As a caveat to the above, always have a plan to utilize hasty smoke. For instance, it is always wise to preplan some smoke targets in areas in which you believe smoke may be necessary. Additionally, ensure your internal systems are ready to provide smoke if the time comes. That means conducting some pre-combat inspections of your equipment and materials.
Deliberate smoke operations are characterized by much more detailed planning than hasty smoke operations. The use of deliberate smoke is generally preplanned and is normally a key part of a plan and its use is anticipated to greatly facilitate success. Since deliberate smoke is normally preplanned; it is usually tied to a specific time, event, or location during an operation. For example, during an offensive operation smoke may be utilized in an area of a known obstacle that you plan to breach. This preplanned smoke can greatly assist you in conducting the breach. In the defense, you may use smoke in certain areas to break up the formations of attacking enemy units or disrupt their command and control during their maneuver.
Deliberate smoke can be delivered by a variety of means. The biggest difference between delivery methods is that deliberate smoke is often produced by external systems (that means it is not organic to your unit). The major external system utilized is artillery delivered smoke. This is especially utilized when you may want smoke delivered to an area that is considerable distance away from your present location. Consequently, artillery may be the only viable means to deliver smoke at a distance. Because of the circumstances when deliberate smoke is utilized it is generally produced in large areas for a long duration.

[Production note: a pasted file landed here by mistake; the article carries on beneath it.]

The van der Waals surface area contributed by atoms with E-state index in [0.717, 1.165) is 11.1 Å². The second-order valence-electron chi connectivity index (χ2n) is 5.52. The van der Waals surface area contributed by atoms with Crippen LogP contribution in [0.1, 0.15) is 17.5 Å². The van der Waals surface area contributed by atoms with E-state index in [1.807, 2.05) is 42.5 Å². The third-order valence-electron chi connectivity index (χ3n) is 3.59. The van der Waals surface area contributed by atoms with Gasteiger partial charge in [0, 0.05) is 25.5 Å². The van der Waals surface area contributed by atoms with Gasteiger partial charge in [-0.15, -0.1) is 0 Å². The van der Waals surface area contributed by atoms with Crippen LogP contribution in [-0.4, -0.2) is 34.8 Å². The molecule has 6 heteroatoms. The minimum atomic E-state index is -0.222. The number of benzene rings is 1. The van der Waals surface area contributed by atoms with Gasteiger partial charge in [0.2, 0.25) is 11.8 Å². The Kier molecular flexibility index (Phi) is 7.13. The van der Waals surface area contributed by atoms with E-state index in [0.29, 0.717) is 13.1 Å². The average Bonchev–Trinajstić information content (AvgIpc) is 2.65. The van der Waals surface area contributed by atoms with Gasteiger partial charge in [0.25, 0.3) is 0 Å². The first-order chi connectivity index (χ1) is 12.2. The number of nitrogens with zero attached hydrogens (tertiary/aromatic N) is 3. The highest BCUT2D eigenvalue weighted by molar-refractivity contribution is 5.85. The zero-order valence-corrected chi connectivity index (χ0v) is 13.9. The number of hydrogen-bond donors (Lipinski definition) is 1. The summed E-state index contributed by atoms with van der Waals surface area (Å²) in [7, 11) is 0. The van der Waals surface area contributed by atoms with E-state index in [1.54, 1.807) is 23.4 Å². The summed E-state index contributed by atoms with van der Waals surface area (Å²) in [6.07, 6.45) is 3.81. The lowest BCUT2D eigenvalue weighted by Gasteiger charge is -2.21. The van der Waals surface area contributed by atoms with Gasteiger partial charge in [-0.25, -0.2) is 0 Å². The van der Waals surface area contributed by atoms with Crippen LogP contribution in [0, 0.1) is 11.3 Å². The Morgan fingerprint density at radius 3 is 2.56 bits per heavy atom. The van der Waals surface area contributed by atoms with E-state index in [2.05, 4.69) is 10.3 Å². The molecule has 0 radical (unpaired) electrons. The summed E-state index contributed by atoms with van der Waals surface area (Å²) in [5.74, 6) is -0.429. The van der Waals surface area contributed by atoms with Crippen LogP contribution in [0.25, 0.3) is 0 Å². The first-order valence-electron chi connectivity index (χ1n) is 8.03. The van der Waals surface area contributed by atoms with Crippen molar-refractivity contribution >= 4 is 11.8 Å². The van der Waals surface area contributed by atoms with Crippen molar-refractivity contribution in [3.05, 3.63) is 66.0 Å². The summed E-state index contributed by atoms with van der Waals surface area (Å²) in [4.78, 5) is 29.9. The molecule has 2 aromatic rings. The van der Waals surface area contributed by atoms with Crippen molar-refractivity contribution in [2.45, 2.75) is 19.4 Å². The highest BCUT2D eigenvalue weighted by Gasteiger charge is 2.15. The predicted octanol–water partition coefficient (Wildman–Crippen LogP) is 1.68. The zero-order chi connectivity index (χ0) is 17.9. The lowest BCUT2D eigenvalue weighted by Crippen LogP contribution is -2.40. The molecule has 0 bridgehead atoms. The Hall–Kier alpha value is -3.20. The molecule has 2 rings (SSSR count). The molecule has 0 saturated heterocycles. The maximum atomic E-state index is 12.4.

UTILIZATION OF SMOKE
Smoke can be utilized in a variety of ways. Below we will address the most common applications of smoke.
We use obscuring smoke on an opponent to degrade his ability to see us within and beyond their location. To achieve this, smoke is delivered directly on or in front of the enemy’s position. In terms of delivery systems, really anything is feasible (artillery, mortars, smoke grenades, etc… It all depends on the tactical situation. Consequently, obscuring smoke could certainly fall into the category of hasty or deliberate. Here are some examples of obscuring smoke:
We use screening smoke on an enemy to degrade his ground and aerial observation of us, conceal friendly maneuver, facilitate breaching operations, or concealing key locations such as assembly or supply areas. To achieve this, smoke is delivered between friendly and enemy forces. In regards of delivery systems, we normally utilize smoke generators, smoke pots, and various aerial smoke delivery systems. We break down screening smoke into three categories. These are:
In our past couple articles regarding deception we mentioned many times the impact smoke can have in your deception efforts. The use of smoke itself is very unlikely to deceive a smart foe. However, smoke, in conjunction with other means can be extremely effective in selling a deception story.